• What NTOSpider offers the appsec world

    09 Jul 2012

    I feel like I’ve said it a million times: you cannot rely on just one Web vulnerability scanner. There are simply too many vendors doing too many checks across too many websites and applications. The complexity of what needs to be tested is enormous not to mention the quality of the Web vulnerability scanners on the market (tip: you get what you pay for). Well, NTObjectives’ NTOSpider is a perfect example of a tool that’s going to find a few, sometimes tons, of additional things that the competition won’t uncover. Nice, but it’s such a frustrating reality for those of us working in application security.

    Having used NTOSpider off and on for nearly a decade, I’ve found its interface to be very usable. It has some niceties that none of the other scanners have. But, like so many others, it has its frustrating quirks and shortcomings – a few of which I’ll include in my upcoming post about “the perfect Web vulnerability scanner”.

    One of the things that stands out to me is NTOSpider’s ability to crawl, effectively, through just about any type of website or application. I spent years with another scanner failing me on some select applications and NTOSpider tackles them with no complaints or questions asked. NTOSpider’s reporting is awesome too…lots of different views are available right inside the UI and it also generates PDFs and HTML versions for you to divvy up among the stakeholders. Speaking of reporting, NTOjectives’  recently announced NTOEnterprise – an add-on that looks promising for bigger shops and those looking to do more in-depth vulnerability management.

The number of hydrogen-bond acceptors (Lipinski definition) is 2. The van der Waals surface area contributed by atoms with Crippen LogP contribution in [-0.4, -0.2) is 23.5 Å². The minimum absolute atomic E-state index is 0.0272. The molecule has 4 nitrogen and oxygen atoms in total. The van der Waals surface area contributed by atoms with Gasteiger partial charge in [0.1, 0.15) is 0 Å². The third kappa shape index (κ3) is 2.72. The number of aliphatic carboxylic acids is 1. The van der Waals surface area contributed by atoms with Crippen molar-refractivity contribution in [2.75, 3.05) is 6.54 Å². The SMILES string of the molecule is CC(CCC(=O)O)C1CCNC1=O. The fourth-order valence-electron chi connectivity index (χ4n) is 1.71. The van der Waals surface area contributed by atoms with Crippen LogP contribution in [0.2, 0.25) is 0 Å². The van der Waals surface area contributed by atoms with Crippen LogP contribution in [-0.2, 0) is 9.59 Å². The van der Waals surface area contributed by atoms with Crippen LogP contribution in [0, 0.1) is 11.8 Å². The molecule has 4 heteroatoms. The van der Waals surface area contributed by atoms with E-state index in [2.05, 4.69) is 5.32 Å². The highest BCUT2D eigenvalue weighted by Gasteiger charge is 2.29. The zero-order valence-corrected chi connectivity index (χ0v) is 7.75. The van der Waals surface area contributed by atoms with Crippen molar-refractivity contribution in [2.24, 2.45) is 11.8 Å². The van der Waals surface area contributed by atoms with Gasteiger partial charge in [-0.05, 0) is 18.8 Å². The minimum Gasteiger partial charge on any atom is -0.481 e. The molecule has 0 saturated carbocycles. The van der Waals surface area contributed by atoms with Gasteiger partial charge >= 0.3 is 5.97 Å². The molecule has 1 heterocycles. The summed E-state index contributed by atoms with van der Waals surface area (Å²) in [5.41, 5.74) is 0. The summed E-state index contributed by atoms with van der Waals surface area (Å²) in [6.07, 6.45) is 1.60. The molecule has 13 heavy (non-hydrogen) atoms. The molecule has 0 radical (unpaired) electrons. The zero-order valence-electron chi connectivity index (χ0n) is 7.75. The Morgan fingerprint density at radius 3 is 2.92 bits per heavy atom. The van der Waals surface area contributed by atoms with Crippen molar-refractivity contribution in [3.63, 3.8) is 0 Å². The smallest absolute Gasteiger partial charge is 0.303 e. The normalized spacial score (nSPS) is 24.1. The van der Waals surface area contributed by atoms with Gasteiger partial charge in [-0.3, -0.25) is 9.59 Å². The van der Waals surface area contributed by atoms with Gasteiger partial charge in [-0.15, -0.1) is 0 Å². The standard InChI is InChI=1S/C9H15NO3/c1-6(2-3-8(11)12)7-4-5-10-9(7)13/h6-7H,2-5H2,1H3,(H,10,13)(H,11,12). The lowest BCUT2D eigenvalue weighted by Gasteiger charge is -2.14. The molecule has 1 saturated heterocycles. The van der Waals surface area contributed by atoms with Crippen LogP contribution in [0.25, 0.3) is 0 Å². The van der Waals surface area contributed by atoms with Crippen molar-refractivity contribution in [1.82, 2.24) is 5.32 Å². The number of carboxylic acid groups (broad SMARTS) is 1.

NTOSpider has turned up a fair number of false positives for me over the years especially around weak passwords discovered and SQL injection. Even the built-in SQL Invader tool confirmed they didn’t exist. These issues have lessened recently but they still take time to validate…and if you’ve done this enough you know that it’s always a buzz kill to see the mac daddy exploits the scanner is alerting to aren’t really there after all. It keeps us honest though…and makes us earn our keep. I do hate to think of how many non-technical auditors or compliance managers are running such scans (using NTOSpider or whatever tool) and holding the feet of IT/security/development to the fire for no reason at all.

    One of the things I like best about NTObjectives: accountability. Sales and support – even if you need to get top dog Dan Kuykendall involved – are always there and eager to please. You’re not going to get that from the big-box guys.

    NTOSpider is a good tool to have. If you can afford several Web vulnerability scanners, it should definitely be on your short list. If you go into it with an open mind and an understanding that there is no one best tool, you’ll do fine.